In the videos, two burly guys in red bodysuits are uncomfortably close to Gene Okun. They eat food off his plate, snuggle up with him in bed, and accompany Okun on a date, even hugging his companion as the date ends. And the whole time, the guys in red are loudly laughing and arguing.
In actual life, those actual kidneys — which Okun has nicknamed Big and Dumb — do cause him a lot of trouble. Okun, 53, has polycystic kidney disease, or PKD, which has caused his midsection to grow large and rounded, as if he were pregnant.
He found out he had the condition in his 30s, and went on the transplant list. But he wasn’t content to just sit back and wait.
“If I put myself on the list [for a kidney transplant] and just wait, that’s not proactive,” Okun said. “You get on the list and then do nothing, you might get a kidney and you might not get a kidney. And it’s [a wait of] anywhere from five to nine years.”
Currently, there are 96,000 people on the national transplant waiting list waiting for a kidney.
So he created “Gene’s Big Dumb Kidneys,” a website featuring videos, educational articles about transplants, and photos of Okun — all in the hopes of finding a kidney donor.
Launching a donor campaign
Last year, Okun, who lives in Newport Beach, Calif., learned that his condition had worsened to the point that he would need a transplant. So, in October 2016, Okun, his sister Tina Okun Smith, and three of her colleagues began exchanging emails and phone calls brainstorming ideas of how to create a campaign to find Okun a donor.
Such campaigns, as it happens, are Smith’s main line of work. She handles operations for SmithSolve, a health care communications company she owns with her husband.
This, though, would be a task much closer to home. The group bandied about possibilities — maybe they would make a “world’s largest kidneys” award and give it to Gene. “Maybe we would have the Guinness Book [of World Records], or make a parody along those lines,” Okun said.
The creative team nixed that idea, however. Among other issues, it didn’t easily lend itself to video.
Then a video producer on the team suggested turning Gene’s kidneys into characters.
“When they came up with the idea for the guys in red suits, I thought ‘Oh, no,'” recalled Smith. “This is my brother, you know? It’s so serious for me. I’ve seen it in my family, because my father had [PKD] too.”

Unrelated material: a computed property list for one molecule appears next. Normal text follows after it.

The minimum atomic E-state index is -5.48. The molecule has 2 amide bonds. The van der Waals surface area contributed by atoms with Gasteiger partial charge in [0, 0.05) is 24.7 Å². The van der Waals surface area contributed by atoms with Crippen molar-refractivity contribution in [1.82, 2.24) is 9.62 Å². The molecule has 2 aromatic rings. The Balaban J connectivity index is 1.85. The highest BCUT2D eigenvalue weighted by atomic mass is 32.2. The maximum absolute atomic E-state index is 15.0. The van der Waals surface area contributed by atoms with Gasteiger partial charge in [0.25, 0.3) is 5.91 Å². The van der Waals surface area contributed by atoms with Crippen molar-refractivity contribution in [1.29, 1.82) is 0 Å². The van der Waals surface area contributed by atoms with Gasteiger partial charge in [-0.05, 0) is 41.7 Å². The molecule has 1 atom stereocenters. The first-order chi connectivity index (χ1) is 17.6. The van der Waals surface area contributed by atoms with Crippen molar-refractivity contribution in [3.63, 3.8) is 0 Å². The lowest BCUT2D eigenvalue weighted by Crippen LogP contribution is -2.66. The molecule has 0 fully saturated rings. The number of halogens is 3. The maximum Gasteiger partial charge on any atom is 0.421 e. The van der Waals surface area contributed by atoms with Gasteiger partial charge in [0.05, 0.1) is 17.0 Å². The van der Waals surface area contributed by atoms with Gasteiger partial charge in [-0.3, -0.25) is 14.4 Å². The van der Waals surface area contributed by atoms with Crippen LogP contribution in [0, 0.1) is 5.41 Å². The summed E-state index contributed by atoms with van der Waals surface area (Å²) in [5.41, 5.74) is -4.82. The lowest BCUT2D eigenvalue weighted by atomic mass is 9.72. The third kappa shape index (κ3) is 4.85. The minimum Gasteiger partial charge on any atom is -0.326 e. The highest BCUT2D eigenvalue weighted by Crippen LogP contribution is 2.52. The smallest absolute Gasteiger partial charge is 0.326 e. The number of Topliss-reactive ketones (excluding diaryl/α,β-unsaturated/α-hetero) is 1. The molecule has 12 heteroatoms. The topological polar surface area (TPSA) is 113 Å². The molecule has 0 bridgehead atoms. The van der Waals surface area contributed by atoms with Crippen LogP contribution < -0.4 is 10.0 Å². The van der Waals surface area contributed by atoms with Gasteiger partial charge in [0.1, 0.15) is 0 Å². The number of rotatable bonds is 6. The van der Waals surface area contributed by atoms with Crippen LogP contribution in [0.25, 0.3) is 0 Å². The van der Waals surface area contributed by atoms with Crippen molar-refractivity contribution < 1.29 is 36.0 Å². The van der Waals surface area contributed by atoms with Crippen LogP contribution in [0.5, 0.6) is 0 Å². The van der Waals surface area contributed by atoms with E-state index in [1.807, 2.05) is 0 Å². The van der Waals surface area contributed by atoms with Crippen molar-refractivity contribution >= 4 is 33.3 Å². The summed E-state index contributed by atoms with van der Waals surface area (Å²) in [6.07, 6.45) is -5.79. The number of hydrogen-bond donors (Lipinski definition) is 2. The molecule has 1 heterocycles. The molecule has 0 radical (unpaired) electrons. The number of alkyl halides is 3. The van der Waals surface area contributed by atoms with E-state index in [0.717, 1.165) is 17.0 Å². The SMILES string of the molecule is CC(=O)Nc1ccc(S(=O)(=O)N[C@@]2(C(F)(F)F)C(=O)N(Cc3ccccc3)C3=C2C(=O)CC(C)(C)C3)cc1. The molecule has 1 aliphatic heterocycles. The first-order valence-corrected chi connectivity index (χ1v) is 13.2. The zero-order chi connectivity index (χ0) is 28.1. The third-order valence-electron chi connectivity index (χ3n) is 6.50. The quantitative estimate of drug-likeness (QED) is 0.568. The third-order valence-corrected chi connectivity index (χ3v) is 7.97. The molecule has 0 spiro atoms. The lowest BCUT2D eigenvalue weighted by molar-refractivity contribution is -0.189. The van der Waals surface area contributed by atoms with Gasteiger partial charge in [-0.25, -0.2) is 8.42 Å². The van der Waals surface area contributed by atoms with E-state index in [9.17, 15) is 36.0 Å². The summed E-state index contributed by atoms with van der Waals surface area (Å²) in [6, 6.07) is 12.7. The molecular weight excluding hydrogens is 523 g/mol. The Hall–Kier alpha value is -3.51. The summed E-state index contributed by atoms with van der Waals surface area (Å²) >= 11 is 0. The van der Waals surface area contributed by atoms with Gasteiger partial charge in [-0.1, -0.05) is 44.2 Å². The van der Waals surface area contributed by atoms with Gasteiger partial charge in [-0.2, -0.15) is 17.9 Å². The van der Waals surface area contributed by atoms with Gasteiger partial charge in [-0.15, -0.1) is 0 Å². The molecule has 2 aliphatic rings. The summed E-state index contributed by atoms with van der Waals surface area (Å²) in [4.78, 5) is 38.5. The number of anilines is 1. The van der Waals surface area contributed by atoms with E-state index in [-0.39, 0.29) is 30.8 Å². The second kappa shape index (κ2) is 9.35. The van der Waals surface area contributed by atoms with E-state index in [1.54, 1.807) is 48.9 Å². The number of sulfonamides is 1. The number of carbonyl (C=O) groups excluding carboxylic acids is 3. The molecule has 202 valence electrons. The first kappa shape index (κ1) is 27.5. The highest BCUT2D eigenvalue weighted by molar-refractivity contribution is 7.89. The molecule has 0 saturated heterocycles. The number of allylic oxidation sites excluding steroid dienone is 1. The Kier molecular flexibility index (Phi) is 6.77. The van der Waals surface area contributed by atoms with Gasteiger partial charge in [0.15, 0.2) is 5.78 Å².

But Gene liked the idea.
“I didn’t want to be another sad story,” Okun said. “People sort of gloss over those, especially on social media. Humor gets people to look at things and pass them on. Humor gets more viewers.”
And, his sister admitted, the humorous approach fit better with her brother’s personality.
“My son once asked him, ‘What’s in there? It’s so hard.’ And Gene said something funny, like footballs or rocks or something,” Smith said. “And that’s how he is with everything.”
“I didn’t want to be another sad story. … Humor gets people to look at things and pass them on. Humor gets more viewers.”
When the kidneys-as-characters idea began taking shape in earnest, the siblings, along with a videographer, a web designer, and writers met to discuss storyboards, dialogue, and social media.
And in April 2017, “Gene’s Big Dumb Kidneys” launched. The eight videos featuring Big and Dumb have garnered 4,400 views so far. The series also has a small but growing following on social media, which features the videos as well as stories about transplants.
‘It’s like I have a pair of twins in there’
The videos are meant to show the ways that Okun’s kidneys interfere with his everyday life. Sitting, moving, or lying down has become extremely difficult, along with driving and eating. Despite the humor presented in the videos, Okun finds the condition frustrating.
“It’s like I have a pair of twins in there,” he said. “Sometimes I’ll eat food and it will come right back up, because there’s not a lot of room in there. I can’t sit in a booth in a restaurant. I don’t sleep great. If I lay on my side, my kidneys start to ache. I wake up on my back.”